In the Past Year

The Wow’s and Woe’s of Texas’ Weather Patterns

Am I the only one that is out of energy trying to keep up with the fluctuating temperatures this spring? It’s warm then cool then warm again and now they are calling for 47° nights this weekend!

Can’t we just get some consistency around here?!

The erratic weather patterns we have been experiencing for the past 5 months are definitely taking a toll on our landscapes. The winter we had was exceptionally mild and now, for some reason, our spring is hanging on to the lower nighttime temperatures. Just here recently, the weather has fluctuated greatly from 60-80° days and 50-70° nights. This is delaying a lot of things, most importantly the winter grassy weeds dying off and the yards coming completely out of dormancy. So, if your turf is seeming a little down and out it’s probably because of the inconsistent weather.

Don’t fret! It can take up until May for our yards to be completely out of dormancy.

Think it may be something more than your grass transitioning out of dormancy?

See our post about what normal dormancy transition looks like to make sure there isn’t a larger problem there.

Soil temperature is everything when it comes to the vitality of your turf.

Optimal soil temperature for warm season grasses to thrive is 75-95°. When the temperature dips above or below this range the grass stops growing. Our weather has not consistently been above 80° therefore we have noticed a d r a w n out transition period for the grass this year.

What do I do in the meantime?

Mow and be patient!

Mowing will help with weed control and will also expose the soil to more sunlight, thus warming its temperature. As the temperatures rise and stay at a consistent warmer degree, then your grass will reflect the springtime look we’re feeling.

Remember, don’t over-do it!

Mowing your turf too short can scalp the blades and stunt its growth. Check out our recent article that talks about proper mowing heights for different grass varieties.

Tune in next week to learn more about the organic ideology and the importance of balance in our landscapes. Patience is a virtue and it pays off being organic in the long run.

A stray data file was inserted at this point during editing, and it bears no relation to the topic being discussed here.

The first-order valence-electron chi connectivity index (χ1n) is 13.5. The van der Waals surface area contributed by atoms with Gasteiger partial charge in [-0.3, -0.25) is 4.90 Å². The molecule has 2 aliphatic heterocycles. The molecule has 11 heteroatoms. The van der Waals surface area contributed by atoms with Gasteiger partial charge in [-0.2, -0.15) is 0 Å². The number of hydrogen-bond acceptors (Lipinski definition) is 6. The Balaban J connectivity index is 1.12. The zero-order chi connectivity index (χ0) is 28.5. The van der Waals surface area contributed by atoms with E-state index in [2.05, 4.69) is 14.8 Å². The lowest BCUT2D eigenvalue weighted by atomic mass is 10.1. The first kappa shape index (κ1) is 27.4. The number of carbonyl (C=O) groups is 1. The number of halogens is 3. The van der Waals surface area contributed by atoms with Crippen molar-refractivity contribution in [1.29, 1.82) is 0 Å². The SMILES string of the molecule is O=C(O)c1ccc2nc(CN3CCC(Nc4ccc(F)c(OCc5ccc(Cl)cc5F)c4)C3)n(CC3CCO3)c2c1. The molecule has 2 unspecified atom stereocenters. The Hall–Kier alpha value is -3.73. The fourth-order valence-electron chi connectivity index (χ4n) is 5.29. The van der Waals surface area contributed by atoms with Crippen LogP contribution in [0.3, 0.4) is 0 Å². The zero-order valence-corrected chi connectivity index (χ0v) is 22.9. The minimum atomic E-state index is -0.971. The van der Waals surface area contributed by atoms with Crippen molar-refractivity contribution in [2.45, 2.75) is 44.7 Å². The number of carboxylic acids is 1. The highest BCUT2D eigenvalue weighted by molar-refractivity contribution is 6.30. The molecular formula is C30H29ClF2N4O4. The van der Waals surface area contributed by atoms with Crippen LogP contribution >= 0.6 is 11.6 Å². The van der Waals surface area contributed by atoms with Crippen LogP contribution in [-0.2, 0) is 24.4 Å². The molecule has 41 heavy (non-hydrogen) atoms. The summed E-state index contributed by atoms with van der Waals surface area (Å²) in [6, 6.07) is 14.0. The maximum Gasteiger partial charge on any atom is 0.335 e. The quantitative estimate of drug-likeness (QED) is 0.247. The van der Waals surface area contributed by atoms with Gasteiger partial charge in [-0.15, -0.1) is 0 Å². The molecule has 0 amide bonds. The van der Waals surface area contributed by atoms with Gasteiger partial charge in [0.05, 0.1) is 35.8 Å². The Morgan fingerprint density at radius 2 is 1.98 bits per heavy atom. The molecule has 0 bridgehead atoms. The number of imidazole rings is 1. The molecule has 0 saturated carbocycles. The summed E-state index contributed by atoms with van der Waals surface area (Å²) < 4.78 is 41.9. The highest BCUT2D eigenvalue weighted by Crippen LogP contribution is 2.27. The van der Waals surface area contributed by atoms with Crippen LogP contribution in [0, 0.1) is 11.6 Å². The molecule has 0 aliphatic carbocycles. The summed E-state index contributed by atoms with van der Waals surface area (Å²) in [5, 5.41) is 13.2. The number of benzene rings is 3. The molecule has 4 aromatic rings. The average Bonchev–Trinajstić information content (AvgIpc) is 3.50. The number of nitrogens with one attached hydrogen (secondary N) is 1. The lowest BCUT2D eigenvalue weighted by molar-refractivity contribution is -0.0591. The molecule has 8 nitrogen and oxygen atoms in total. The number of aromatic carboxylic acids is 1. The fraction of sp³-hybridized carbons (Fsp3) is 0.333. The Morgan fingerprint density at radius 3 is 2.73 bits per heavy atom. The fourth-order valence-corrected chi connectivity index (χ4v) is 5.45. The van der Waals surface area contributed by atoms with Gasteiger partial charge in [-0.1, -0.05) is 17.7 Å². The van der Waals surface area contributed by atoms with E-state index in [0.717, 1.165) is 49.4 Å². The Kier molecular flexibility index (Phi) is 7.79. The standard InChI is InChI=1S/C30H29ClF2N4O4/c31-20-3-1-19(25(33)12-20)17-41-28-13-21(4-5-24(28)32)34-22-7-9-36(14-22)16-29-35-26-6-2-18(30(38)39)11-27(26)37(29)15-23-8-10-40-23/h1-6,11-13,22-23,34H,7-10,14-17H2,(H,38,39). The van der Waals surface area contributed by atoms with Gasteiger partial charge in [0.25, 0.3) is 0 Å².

Did the freeze this winter give your lawn cold feet this spring?

I don’t know if it's just me, but the weather the last couple of weekends has made me ditch the indoor chores for some much needed outside work. For some of you, this is the first time you’ve actually gotten a close up look at your plants and landscape since last fall.

Are you not liking what you see so far?

You may be noticing that your turf or plants are not looking as fresh or as green as the weather is telling you they should.

No need to worry just yet! 

Remember that the transition from dormancy to spring green up is still in effect and could continue up until the first of May. The weather predictions for the next couple of weeks are calling for a few cold fronts so that will extend the period of time it will take for everything to completely come out of dormancy.

 These pictures show the difference in yards transitioning out of dormancy with freeze damage (left) and without (right).

Don’t ignore your gut!

If you feel like you are seeing something outside of the norm, seek professional help! We have been noticing an interesting amount of freeze damage in a handful of landscapes this spring. After we put all the pieces together, we realized that the damaged areas had previously been infected and weakened by a pathogen. Most commonly, St. Augustine infected by Take All Root Rot (TARR) and Indian Hawthorns infected by Entomosporium Leaf Spot (ELS).

Freeze damage in Indian Hawthorns previously infected with ELS.

Some of you may be thinking: the winter was so mild, why would a couple of 18 degree days have that much impact on the plants?

Since we hadn’t had a hard freeze in almost 2 years, some of the weaker plants were not ready for the shock of the cold so they did not survive. 

Are there any possible preventions for next winter?

While we can't control the weather, we can control what we plant! Since the problem stems inititally from the pathogen, our first recommendation is to replace your Indian Hawthorns with another shrub. Taking a trip to your local nursery would be very beneficial as they can determine the appropriate plants and shrubs for your landscape. Make sure to inform them about the shade/sun exposure you have as this is the primary factor in getting the best plants for your property. *pictures are always useful*

St Augustine is very susceptible to fungal issues so, it could be more practical for you to resod with Zoysia or Bermuda as they are much less vulnerable. However, it is imperative to consider your growing environment, particularly sun exposure, as each grass requires different amounts of direct sunlight. 

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